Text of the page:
The ASRS is the government-run retirement system whose membership includes employees of the State of Arizona, the three state universities, community college districts, school districts and charter schools, all 15 counties, most cities and towns, and a variety of special districts. A total of 205,162 members around the State.

In 2017, the State of Arizona spent approximately $168,617,100 of general fund dollars on private prison contracts. As of the latest Department of Corrections report, Arizona currently has 5 contracts that account for roughly 14% of the Department of Corrections’ $1 billion budget.

As the state’s corrections budget has grown, it has siphoned off general fund dollars from other critical agencies and programs. Ironically, some of those who have lost the most in state funding are the very same whose retirement is now invested in this predatory industry. For example, the Grand Canyon Institute reported that Arizona spends 60% more on prisons than on state colleges and universities. Yet, the retirement funds for those professors are now tied up in the corporation that arguably benefitted from the drastic reduction in state funding for higher education.

It is also worth noting that two former members of the Arizona Board of Regents were also serving on the Board of Directors of what was then Corrections Corporation of America (now CoreCivic). Former Arizona Senator Dennis DiConcini came under public pressure to resign from the Board from immigrant rights advocates and others (including AFSC) for his willingness to accept huge stock dividends from a corporation that was detaining thousands of immigrants in Arizona and elsewhere. He later resigned from the Board of CCA.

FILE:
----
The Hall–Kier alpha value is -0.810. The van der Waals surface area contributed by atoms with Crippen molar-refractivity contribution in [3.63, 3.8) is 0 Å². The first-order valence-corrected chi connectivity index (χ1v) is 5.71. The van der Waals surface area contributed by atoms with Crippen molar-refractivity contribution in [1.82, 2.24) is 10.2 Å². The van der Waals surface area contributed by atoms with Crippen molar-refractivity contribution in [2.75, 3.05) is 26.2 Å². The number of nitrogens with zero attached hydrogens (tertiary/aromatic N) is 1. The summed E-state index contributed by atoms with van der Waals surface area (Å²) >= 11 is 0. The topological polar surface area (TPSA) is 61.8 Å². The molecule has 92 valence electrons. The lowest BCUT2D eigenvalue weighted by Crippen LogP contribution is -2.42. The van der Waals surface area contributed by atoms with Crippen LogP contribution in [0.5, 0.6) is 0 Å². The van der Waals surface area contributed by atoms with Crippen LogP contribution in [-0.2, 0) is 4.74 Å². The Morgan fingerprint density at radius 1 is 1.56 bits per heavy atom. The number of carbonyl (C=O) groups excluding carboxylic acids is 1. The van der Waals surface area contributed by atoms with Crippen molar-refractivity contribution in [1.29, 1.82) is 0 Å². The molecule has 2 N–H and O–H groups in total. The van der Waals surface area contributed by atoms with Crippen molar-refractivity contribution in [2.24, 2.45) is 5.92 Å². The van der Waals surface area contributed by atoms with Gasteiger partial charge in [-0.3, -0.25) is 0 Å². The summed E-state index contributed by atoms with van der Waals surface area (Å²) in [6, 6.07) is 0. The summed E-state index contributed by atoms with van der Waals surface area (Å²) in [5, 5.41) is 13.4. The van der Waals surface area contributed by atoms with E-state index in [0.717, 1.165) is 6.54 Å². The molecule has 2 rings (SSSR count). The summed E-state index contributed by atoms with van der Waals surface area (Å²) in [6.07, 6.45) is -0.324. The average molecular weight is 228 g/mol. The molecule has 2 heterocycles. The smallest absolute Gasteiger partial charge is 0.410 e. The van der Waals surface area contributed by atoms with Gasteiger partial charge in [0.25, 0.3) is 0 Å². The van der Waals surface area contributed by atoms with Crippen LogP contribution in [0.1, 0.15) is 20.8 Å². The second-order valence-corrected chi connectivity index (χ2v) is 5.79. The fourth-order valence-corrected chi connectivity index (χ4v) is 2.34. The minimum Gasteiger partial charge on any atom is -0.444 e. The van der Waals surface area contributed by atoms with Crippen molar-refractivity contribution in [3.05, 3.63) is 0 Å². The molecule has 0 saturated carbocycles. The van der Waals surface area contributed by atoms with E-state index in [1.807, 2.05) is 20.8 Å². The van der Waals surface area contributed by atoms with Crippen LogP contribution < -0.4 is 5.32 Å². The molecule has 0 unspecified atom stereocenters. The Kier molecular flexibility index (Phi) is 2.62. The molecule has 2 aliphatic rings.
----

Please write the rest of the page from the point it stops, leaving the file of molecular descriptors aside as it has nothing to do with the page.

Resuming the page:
Another former ABOR member, Anne Mariucci, is currently listed as “Independent Director” at Corrections Corp. of America. She remains on the Board of Directors at Corrections Corp. of America, as well as Southwest Gas Corp., Arizona State University Foundation, Banner Health System, Inc., Fresh Start Women’s Foundation and The University of Arizona Health Network. Notably, she served previously as the Director of the Arizona State Retirement System.

CoreCivic is also the largest employer in Pinal County, where it operates a total of 6 facilities. In addition to contracts for incarceration of Arizona state prisoners and Mesa Jail detainees, the company also imports prisoners from California, Vermont, and Hawaii, as well as thousands of immigrant detainees from ICE and the US Marshals.

The corporation is moving aggressively into other areas of Arizona’s criminal justice system, including the recent privatization of the Mesa jail and the acquisition of New Beginnings Treatment Center, Inc, a residential reentry center in Tucson that holds a contract with the Federal Bureau of Prisons.

A closer look at the ASRS’s holdings reveals that it is also invested in the nation’s second largest for-profit prison corporation, GEO Group. In fact, as of August 2, 2017, ASRS had 52,450 shares in the company–more than its recent increased investment in CoreCivic. GEO Group also holds contracts with the Arizona Department of Corrections for Florence West and Phoenix West.

You can read the full list of the Arizona State Retirement System’s investments here.